The Effects of Exercise in Patients With Systemic Sclerosis
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|ClinicalTrials.gov Identifier: NCT03058887|
Recruitment Status : Recruiting
First Posted : February 23, 2017
Last Update Posted : February 23, 2017
Systemic sclerosis (SSc) is a multisystem connective tissue disease characterised by vascular abnormalities and fibrosis, including those of the skin and can be categorised as either Limited cutaneous scleroderma or Diffuse cutaneous scleroderma. It is estimated that more than 90% of patients with SSc experience Raynaud's phenomenon (RP) at regular intervals during the course of their disease. Approximately 50% of patients with SSc develop severe digital ischaemia and/or ulceration which seems to be painful, difficult to heal, susceptible to infections and heavily influences quality of life and increases SSc-related disability.
Medical treatment is commonly used as an effective first line approach in the NHS policy when uncontrolled RP attacks emerge. However, considering the short-term side effects (oedema, headaches, heart palpitations, dizziness and constipation) but also the long-term side effects of nifedipine (heart dysfunction and increased cardiovascular risk) as well as the financial cost of this approach, alternative approaches with less side effects and less cost implications are warranted.
An alternative approach would be to implement a programme of therapeutic exercise that would be suitable for this patient group. To the investigators knowledge the efficacy of exercise on microcirculation in RP has not been previously examined. In this regard, high intensity interval training (HIIT) has come to prominence over the last years for its effectiveness in inducing greater improvements in vascular function than moderate intensity continuous training. Due to the variation in HIIT protocols evidence is limited to support which protocol is the most effective in SSc patients. Moreover, it should be noted that the chief aim of the research project is to encourage long-term adherence to physical activity and rehabilitation programmes in these patients which might be beneficial for the vascular function. A short HIIT protocol (30seconds/passive recovery) may elicit more favourable patient reported satisfaction /enjoyment levels compared to other longer exercise duration protocols. A short HIIT protocol (30seconds/passive recovery) has demonstrated to be well tolerated, preferred protocol with a low perception of effort, patient comfort and with a longer time spent at high percentage of V̇O2peak than a longer HIIT protocol with active recovery phases in chronic heart failure patients. More recent evidence supports this notion; when enjoyment levels in an overweight/obese cohort were examined after a short HIIT protocol.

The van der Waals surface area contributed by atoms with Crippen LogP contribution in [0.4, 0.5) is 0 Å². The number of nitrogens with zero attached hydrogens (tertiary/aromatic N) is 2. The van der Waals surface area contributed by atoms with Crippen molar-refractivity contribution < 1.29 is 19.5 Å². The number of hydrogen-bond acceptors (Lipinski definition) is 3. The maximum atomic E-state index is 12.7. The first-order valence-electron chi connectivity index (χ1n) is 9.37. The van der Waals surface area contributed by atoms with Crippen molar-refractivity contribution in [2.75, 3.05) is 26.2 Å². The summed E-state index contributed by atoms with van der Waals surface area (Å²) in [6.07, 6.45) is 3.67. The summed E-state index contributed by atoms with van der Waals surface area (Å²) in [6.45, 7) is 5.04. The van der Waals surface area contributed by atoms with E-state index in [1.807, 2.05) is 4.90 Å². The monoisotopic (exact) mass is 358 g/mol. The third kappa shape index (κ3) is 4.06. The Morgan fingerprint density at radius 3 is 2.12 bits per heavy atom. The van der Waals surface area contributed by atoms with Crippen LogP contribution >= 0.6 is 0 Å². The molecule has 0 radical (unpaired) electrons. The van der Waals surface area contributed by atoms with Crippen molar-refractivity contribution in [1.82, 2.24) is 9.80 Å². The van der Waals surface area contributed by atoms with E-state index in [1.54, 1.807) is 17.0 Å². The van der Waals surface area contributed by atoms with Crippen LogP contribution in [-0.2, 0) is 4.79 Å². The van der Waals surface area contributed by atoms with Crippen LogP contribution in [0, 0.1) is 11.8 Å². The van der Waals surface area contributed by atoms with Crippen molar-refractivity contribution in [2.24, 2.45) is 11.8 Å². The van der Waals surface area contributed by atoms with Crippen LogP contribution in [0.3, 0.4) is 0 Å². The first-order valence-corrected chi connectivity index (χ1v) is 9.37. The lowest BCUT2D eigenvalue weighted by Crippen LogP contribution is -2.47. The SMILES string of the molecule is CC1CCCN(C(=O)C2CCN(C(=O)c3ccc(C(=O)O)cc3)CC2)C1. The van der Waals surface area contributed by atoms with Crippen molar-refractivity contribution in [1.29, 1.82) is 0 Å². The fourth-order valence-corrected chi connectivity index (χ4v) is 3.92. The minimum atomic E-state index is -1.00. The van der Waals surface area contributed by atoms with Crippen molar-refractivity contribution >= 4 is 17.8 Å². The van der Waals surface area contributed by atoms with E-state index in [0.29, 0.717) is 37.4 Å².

Although it is known that HIIT is capable to improve vascular function and potentially the microcirculatory parameters, evidence is scarce regarding the mode of exercise that will be more effective on digital microcirculation where the RP attacks are present in SSc patients. Assumptions could be made that utilising an upper-body exercise would potentially be more beneficial for the digital microcirculation rather than lower-body exercise where the working muscles promote the blood flow in the lower limbs. Hence, the differential effects that may occur by the upper- and lower-limb exercise on the digital microcirculation in SSc patients should be examined.
Resistance training (RT) alone has shown significant improvements in the function of the vasculature; moreover, a combination of aerobic and RT have shown both in the past and recently important enhances in the vascular function and microcirculation. However, the limited number of studies have investigated the effects of RT on vasculature bespeaks a lack of concrete evidence. Moreover, to the investigators knowledge the effects of combined exercise (RT and aerobic exercise) utilising a HIIT protocol and RT on microcirculation has yet to be examined.
The primary aim of the present study is to examine the feasibility of exercise in patients with Systemic Sclerosis experiencing Raynaud's Phenomenon.
|Condition or disease||Intervention/treatment|
|Systemic Sclerosis Raynaud's Phenomenon Quality of Life||Other: Exercise intervention - Cycling Other: Exercise intervention - arm cranking|
|Study Type :||Interventional (Clinical Trial)|